Nathan Rourke wins the gunfight at the McMahon Corral & eight other thoughts on the Lions’ stunning rally against the Stamps

Photo courtesy: CFL

There may be no cheering in the press box but I assure you those same rules do not apply in my living room.

Sean Whyte hit a 25-yard field goal with two seconds remaining on Saturday to give the B.C. Lions a 41-40 victory over the Calgary Stampeders in an instant CFL cardiac classic.

Here are my thoughts on the game.

Gunfight at the McMahon Corral

The first meeting between Nathan Rourke and Bo Levi Mitchell was billed as a battle of gunslingers, a contest between an exciting young upstart and a grizzled veteran who was once in his shoes.

When the two locked eyes twenty paces apart at McMahon Stadium on Saturday, the flashy new star of the West put a decisive bullet between the eyes of his predecessor — but only after twirling his pistol five times and putting a misfire firmly into his own thigh.

Rourke’s awful start to this contest was as bad as we’ve seen him play since he arrived in the CFL. He was badly off-target for much of the first quarter and threw two costly interceptions, including a pick-six, while seemingly being flummoxed by the Stampeders’ defence.

It nearly cost B.C. the game but the bullet missed the artery.

When Rourke rolled out down 20-3 early in the second quarter to deliver a 30-yard touchdown strike to Dominique Rhymes, you might as well have sent all the fans home.

From there on out, he was nothing short of pinpoint accurate, delivering jaw-dropping throws with impressive regularity. The Lions’ 20-point fourth quarter seemed like an inevitability as he calmly pulled the trigger to the likes of Bryan Burnham and Lucky Whitehead, firing the ball into windows no larger than the circumference of a football.

“I feel like there’s going to come a time in my life where I look back and realize how fortunate I was to be able to play with him,” Burnham confessed post-game. “And now I’m just excited to be a part of it.”

Defender T.J. Lee put it much more simply.

“Man, we call him Nate Brady for a reason.”

After starting the game with more interception return yards surrendered than passing yardage accumulated, Rourke broke his own single-game Canadian passing record for a second consecutive week — the third time he’s set a new mark for a homegrown quarterback this season.

He did so on a night in which Lee told the media he felt physically ill before the game, a fact Rourke neglected to mention while dismissing another historic performance.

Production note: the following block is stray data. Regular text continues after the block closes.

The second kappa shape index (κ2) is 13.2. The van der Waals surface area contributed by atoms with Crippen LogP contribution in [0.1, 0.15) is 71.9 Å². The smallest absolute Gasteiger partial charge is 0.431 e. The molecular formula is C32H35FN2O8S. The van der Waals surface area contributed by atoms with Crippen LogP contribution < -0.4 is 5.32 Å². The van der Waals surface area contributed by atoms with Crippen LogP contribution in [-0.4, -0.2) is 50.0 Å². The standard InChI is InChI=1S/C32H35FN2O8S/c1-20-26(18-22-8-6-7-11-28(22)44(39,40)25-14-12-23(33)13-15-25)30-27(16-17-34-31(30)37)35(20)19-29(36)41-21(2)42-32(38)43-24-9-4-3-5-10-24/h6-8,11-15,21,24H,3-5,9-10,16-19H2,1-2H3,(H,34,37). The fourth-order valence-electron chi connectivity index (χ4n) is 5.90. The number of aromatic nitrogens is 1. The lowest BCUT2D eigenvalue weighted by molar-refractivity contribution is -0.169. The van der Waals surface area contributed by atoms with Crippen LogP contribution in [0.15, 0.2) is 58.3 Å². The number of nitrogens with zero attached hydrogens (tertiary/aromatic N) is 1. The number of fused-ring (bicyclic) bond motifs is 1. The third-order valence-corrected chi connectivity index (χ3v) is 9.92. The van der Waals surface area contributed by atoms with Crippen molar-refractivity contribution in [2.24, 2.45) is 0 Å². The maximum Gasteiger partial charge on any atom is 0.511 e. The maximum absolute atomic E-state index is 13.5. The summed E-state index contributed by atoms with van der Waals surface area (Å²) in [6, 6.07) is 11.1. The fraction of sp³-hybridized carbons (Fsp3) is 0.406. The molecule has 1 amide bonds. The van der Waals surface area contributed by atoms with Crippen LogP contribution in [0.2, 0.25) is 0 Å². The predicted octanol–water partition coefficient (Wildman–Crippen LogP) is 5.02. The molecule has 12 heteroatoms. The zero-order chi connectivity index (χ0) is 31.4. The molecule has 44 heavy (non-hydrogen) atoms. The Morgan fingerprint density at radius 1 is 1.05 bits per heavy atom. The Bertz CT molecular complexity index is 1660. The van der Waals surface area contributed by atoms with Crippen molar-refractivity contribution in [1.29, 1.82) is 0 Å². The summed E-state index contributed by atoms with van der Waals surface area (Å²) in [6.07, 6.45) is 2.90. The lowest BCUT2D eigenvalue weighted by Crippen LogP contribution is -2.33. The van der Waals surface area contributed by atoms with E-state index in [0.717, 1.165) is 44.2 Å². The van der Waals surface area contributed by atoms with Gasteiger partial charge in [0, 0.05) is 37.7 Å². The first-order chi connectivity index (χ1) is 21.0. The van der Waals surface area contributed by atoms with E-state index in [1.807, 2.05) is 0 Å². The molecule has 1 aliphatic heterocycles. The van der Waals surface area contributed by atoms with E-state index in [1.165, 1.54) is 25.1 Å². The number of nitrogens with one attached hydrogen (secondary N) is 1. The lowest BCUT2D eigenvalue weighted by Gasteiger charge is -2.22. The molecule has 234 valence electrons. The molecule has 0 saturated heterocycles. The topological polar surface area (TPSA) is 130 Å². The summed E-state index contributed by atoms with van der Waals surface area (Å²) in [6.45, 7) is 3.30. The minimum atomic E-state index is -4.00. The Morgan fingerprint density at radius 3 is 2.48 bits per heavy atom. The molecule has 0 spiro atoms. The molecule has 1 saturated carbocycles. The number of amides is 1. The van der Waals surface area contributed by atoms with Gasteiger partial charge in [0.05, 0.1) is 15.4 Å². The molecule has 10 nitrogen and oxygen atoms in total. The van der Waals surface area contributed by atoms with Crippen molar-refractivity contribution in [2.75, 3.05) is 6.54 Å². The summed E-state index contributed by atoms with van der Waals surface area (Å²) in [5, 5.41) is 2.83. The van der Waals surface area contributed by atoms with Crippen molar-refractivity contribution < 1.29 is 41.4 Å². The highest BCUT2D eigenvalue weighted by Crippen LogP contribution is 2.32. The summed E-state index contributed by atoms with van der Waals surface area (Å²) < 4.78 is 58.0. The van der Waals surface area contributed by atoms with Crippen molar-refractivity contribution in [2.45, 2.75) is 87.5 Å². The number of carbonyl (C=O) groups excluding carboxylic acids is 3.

“Honestly, I don’t know what else to tell you at this point,” he deflected. “I think it was cool to do it the first time but at this point, I’m just trying to help this team win in whatever way possible.”

The final numbers are startling. While Bo Levi Mitchell was 18-of-32 for 206 yards and two touchdowns, Rourke completed 39-of-52 passes for 488 yards, two touchdowns and two picks, while adding a pair of scores on the ground. At 24 years old, he has far surpassed whatever accomplishments Mitchell had in his first year as a starter in 2014 and will likely reach statistical heights that the two-time former Most Outstanding Player has barely even dreamed of.

The two shared kind words post-game and it’s clear from both of their comments that the men share a deep mutual respect. That’s well-deserved on Mitchell’s part given his Hall of Fame career but in a fair fight between the two, he’ll always be left to the vultures.

Mechanical disadvantage

Despite his sensational late-game play erasing much of the stink, it is still worth examining Rourke’s early mistakes.

As has been a trend throughout the season, when Rourke misses, he misses high. That is exactly what happened on his first interception when he overthrew Jevon Cottoy, as well as on an errant throw high and behind Dominique Rhymes on the team’s first series that was nearly picked.

There is a simple reason for this phenomenon, as Rourke explained a few weeks ago. The quarterback does extensive offseason training with Vancouver-based kinesiologist Rob Williams, a program that has completely erased the questions around arm strength and accuracy he had during his time at Ohio.

However, the proper throwing mechanics emphasized by Williams can sometimes lead to high throws, as those are far more mechanically correct than a low ball. More simply put, Rourke’s muscle memory will send a ball high when he is panicked or off-rhythm because that’s what he is trained to do from a body mechanics standpoint.

The trade-off is more than worth it, given that Rourke now possesses a cannon on his shoulder and is on a historic pace when it comes to completion percentage.